Election 2015 will require policy programmes that pass the “Manifesto for Work” test if economic recovery is to be sustained, says CIPD
The CIPD has published its ‘Manifesto for Work,’ a call to the UK’s political parties to focus on the key issues facing employers and the workforce in the run up to the General Election 2015. The professional body for HR and people development believes a sustainable recovery and successful future economic performance is dependent upon future governments adopting policies that address fundamental skills and productivity issues, as well as looking at other agendas which will actively shape the future of work.
CIPD is calling on the Government to:
Peter Cheese, Chief Executive of the CIPD, comments: “The big political agendas going in to the next election – sustaining the economic recovery, addressing low wages and cost of living issues, and competing in the global economy will all require a better focus and understanding of the changing nature of work, the requirements and needs of the workforce, and the changing workplace. There are long-term, structural challenges facing the UK economy, which is held back by poor productivity, weak skills utilisation, and too much reliance on low skill, low wage work. Our ‘Manifesto for Work’ is a call to all political parties to put forward policy programmes that focus on improving work in all its forms, for the benefit of individuals, organisations, the economy and society.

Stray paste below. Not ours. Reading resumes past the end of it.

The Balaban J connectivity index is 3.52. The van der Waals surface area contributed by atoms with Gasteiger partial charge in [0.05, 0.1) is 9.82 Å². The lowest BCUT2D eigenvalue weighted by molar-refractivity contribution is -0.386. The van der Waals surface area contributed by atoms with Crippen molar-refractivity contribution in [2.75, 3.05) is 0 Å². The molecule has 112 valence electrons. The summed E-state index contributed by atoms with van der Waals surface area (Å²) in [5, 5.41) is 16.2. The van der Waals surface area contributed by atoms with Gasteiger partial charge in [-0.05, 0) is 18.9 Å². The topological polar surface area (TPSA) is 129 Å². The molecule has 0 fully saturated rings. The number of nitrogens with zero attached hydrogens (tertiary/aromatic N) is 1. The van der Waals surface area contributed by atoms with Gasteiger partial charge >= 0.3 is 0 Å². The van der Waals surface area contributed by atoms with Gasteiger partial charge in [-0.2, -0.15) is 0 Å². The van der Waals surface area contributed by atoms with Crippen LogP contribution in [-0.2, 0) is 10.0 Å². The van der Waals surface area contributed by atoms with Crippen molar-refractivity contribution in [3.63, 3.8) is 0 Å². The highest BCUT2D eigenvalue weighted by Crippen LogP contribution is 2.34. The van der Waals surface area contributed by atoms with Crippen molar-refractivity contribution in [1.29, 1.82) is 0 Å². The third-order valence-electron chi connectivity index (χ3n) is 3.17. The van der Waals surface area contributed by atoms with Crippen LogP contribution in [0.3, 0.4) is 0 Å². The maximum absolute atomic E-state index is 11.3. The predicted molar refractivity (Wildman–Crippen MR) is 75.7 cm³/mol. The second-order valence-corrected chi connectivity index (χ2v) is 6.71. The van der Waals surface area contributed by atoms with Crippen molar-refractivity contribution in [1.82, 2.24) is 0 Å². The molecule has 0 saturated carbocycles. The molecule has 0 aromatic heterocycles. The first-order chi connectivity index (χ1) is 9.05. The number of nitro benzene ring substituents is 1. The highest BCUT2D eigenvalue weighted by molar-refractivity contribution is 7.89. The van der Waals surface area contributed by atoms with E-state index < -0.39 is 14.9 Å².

“Work is a major feature of most people’s lives. Young people face challenges getting into work, older workers want to continue to be valued in work and to have reasonable security in work and in their incomes, and people should be able to aspire to and expect work that is fulfilling, engaging and rewarding. And alongside this, employers are constantly looking to find the best ways to attract, retain and motivate the workforce they need to deliver their business objectives. However, too much of the political debate focuses only on absolute issues about whether people are in work or not, or technical issues around the regulation of the workplace. There are much bigger prizes for policy makers to aim for. A bold focus on improving work is precisely what we need to secure our national economic performance for the long term.”
Full press release published on www.cipd.co.uk
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